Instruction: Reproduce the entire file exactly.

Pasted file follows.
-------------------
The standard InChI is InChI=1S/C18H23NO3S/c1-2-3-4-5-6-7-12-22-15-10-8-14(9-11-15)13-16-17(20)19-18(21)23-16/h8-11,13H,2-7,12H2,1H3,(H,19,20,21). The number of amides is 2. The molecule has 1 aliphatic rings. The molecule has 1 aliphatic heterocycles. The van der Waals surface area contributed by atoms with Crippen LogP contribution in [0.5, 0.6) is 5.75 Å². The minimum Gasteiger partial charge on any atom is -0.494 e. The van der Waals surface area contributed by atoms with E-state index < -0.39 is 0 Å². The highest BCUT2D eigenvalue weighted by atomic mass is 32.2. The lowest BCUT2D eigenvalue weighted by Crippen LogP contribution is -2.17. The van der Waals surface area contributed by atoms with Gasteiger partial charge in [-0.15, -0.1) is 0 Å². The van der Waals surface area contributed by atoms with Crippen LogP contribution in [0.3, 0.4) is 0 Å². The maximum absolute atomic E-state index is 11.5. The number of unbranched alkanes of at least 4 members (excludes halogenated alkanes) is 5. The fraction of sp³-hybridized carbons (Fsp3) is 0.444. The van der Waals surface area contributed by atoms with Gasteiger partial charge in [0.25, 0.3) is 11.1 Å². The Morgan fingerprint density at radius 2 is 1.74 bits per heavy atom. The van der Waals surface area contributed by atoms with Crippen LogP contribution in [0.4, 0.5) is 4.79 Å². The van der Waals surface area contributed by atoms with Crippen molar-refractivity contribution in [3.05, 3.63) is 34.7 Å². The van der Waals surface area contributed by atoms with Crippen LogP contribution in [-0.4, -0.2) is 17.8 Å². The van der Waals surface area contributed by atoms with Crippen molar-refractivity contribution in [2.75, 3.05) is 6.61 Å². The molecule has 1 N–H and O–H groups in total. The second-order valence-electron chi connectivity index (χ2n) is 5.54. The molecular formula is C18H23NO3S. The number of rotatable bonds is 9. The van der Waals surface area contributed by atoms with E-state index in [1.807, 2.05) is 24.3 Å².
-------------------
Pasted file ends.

The standard InChI is InChI=1S/C18H23NO3S/c1-2-3-4-5-6-7-12-22-15-10-8-14(9-11-15)13-16-17(20)19-18(21)23-16/h8-11,13H,2-7,12H2,1H3,(H,19,20,21). The number of amides is 2. The molecule has 1 aliphatic rings. The molecule has 1 aliphatic heterocycles. The van der Waals surface area contributed by atoms with Crippen LogP contribution in [0.5, 0.6) is 5.75 Å². The minimum Gasteiger partial charge on any atom is -0.494 e. The van der Waals surface area contributed by atoms with E-state index < -0.39 is 0 Å². The highest BCUT2D eigenvalue weighted by atomic mass is 32.2. The lowest BCUT2D eigenvalue weighted by Crippen LogP contribution is -2.17. The van der Waals surface area contributed by atoms with Gasteiger partial charge in [-0.15, -0.1) is 0 Å². The van der Waals surface area contributed by atoms with Crippen LogP contribution in [0.3, 0.4) is 0 Å². The maximum absolute atomic E-state index is 11.5. The number of unbranched alkanes of at least 4 members (excludes halogenated alkanes) is 5. The fraction of sp³-hybridized carbons (Fsp3) is 0.444. The van der Waals surface area contributed by atoms with Gasteiger partial charge in [0.25, 0.3) is 11.1 Å². The Morgan fingerprint density at radius 2 is 1.74 bits per heavy atom. The van der Waals surface area contributed by atoms with Crippen LogP contribution in [0.4, 0.5) is 4.79 Å². The van der Waals surface area contributed by atoms with Crippen molar-refractivity contribution in [3.05, 3.63) is 34.7 Å². The van der Waals surface area contributed by atoms with Crippen LogP contribution in [-0.4, -0.2) is 17.8 Å². The van der Waals surface area contributed by atoms with Crippen molar-refractivity contribution in [2.75, 3.05) is 6.61 Å². The molecule has 1 N–H and O–H groups in total. The second-order valence-electron chi connectivity index (χ2n) is 5.54. The molecular formula is C18H23NO3S. The number of rotatable bonds is 9. The van der Waals surface area contributed by atoms with E-state index in [1.807, 2.05) is 24.3 Å².